In Daniel Barnz’s Phoebe in Wonderland, Elle Fanning stars as the intuitive 10-year-old Phoebe Lichten, who has an overactive imagination and two overly analytical writers for parents (you can see why she may have some issues). Harboring the slight tendency to act out (and act as well), Phoebe literally jumps at the chance to perform as Alice in her school’s fledgling production of Alice in Wonderland. The only problem is that the Wonderland characters start to appear right before her eyes (the Queen of Hearts and Mad Hatter smoke a pipe in the tree planted outside her home), guiding Phoebe through the winding maze of adolescence and chiming in with Cheshire Cat-esque idioms. She begins to mistake these imaginary folk and their mischievous wordplay as qualified psychoanalysis, proving not so safe for the impressionable one.
Fanning, who plays the precocious and sometimes self-mutilating titular role, sufficiently rises to the occasion in her first headlining gig, peppering Phoebe with just the right amount of sunshine and playground angst. But the adults are the highlights: As Phoebe’s well-educated and concerned parents, Felicity Huffman and Bull Pullman bring human drama to the table when things start to get rough for Phoebe, holding the family together as their eldest daughter may be cracking down the center. Patricia Clarkson shows up about midway through, complementing the tone as an eccentric drama teacher, and providing Phoebe the dramatic license to let go and chase her character Alice down the rabbit hole as a way to channel this unusual behavior she’s exhibiting through a safe, creative outlet.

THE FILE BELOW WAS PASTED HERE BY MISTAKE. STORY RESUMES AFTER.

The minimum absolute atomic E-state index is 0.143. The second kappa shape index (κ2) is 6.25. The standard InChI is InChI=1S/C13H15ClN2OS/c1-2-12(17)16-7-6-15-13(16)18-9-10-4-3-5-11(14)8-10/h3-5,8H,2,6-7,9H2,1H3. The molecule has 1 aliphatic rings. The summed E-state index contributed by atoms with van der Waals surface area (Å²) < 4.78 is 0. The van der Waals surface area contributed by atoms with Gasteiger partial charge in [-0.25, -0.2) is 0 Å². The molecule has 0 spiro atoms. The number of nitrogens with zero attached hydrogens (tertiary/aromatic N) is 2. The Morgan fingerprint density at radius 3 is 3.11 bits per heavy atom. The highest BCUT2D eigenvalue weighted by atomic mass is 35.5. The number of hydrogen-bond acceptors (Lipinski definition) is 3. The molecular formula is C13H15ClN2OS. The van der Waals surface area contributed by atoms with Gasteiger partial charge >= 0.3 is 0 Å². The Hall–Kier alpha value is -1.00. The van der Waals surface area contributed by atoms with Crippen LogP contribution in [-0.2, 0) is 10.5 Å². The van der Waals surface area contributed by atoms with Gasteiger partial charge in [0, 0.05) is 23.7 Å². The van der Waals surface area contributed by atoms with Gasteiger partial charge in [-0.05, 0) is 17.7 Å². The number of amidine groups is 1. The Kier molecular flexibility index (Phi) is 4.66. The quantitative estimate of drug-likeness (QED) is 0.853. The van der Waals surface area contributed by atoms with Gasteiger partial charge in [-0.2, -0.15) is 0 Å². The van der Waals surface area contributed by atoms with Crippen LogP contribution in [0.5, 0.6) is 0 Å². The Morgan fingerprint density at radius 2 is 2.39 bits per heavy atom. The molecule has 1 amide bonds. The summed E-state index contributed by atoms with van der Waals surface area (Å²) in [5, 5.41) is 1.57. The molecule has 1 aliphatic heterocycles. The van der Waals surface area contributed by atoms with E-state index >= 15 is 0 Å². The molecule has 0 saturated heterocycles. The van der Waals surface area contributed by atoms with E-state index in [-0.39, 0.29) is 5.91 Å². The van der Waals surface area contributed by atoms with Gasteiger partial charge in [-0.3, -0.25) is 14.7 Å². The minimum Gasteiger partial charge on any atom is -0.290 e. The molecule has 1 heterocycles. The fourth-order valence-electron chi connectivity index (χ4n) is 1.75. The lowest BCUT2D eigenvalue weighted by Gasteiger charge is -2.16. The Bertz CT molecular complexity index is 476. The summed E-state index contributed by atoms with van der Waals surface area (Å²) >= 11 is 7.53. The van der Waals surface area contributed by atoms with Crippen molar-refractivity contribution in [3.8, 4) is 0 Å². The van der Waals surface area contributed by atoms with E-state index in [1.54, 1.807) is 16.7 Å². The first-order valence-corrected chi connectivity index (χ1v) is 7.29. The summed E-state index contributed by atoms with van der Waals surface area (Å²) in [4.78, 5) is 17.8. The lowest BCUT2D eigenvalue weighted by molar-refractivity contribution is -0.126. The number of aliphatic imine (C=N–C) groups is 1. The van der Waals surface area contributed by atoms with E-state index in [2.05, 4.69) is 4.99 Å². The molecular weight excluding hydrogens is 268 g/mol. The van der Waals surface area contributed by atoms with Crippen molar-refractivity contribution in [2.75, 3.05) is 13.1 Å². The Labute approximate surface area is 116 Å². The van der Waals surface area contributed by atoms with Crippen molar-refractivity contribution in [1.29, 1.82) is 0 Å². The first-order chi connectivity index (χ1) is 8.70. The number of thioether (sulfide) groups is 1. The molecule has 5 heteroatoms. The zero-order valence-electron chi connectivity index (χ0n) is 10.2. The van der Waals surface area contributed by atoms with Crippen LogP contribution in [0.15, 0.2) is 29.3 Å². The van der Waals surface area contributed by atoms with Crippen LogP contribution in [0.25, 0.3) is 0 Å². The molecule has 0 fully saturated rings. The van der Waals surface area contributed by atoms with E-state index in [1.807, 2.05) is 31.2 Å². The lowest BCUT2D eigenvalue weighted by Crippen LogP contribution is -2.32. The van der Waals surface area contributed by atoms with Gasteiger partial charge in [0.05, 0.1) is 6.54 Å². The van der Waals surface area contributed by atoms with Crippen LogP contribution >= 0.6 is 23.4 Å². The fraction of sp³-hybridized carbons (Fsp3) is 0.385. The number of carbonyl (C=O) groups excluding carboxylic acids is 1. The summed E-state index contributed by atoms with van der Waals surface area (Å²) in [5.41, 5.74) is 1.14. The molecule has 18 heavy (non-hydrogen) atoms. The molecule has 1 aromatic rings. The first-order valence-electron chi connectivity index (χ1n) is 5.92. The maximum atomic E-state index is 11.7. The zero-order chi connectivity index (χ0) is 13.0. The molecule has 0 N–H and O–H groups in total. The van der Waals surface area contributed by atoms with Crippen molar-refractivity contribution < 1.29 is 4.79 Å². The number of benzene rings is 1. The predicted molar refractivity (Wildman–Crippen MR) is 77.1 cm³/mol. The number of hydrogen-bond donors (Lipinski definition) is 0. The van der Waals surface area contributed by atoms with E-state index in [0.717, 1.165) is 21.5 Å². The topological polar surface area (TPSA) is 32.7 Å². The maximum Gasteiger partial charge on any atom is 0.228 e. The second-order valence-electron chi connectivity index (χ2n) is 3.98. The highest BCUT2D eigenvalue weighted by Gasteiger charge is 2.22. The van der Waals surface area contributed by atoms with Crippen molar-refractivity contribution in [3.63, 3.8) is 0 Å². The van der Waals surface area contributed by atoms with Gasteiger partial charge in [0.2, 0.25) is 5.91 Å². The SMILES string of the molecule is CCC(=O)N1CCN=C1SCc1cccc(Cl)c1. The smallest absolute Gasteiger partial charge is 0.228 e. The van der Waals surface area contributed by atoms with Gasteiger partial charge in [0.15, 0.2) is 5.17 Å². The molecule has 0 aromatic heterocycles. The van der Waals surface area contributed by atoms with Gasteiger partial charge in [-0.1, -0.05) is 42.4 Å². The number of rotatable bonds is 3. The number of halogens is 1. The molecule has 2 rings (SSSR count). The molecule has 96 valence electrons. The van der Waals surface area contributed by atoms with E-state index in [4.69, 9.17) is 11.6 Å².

However, the taxing whimsy of Phoebe in Wonderland proves more grating than poignantly escapist—prancing around like a mashed-up movie of the week with insipid attempts at Pan’s Labyrinth-like wonderment and pathos. There are genuine moments of suburban parental collapse and insight, but this trying little film can’t quite hold all the tangential Freudian babble under such a heavy, overwrought premise. Barnz’s attempts at painting the perfect portrait of a screwed up, “different” kid is amusing at times, but it would have been nice if he let Alice stay in Wonderland and left Phoebe to her own devices, with no limit to all the trouble she could get into.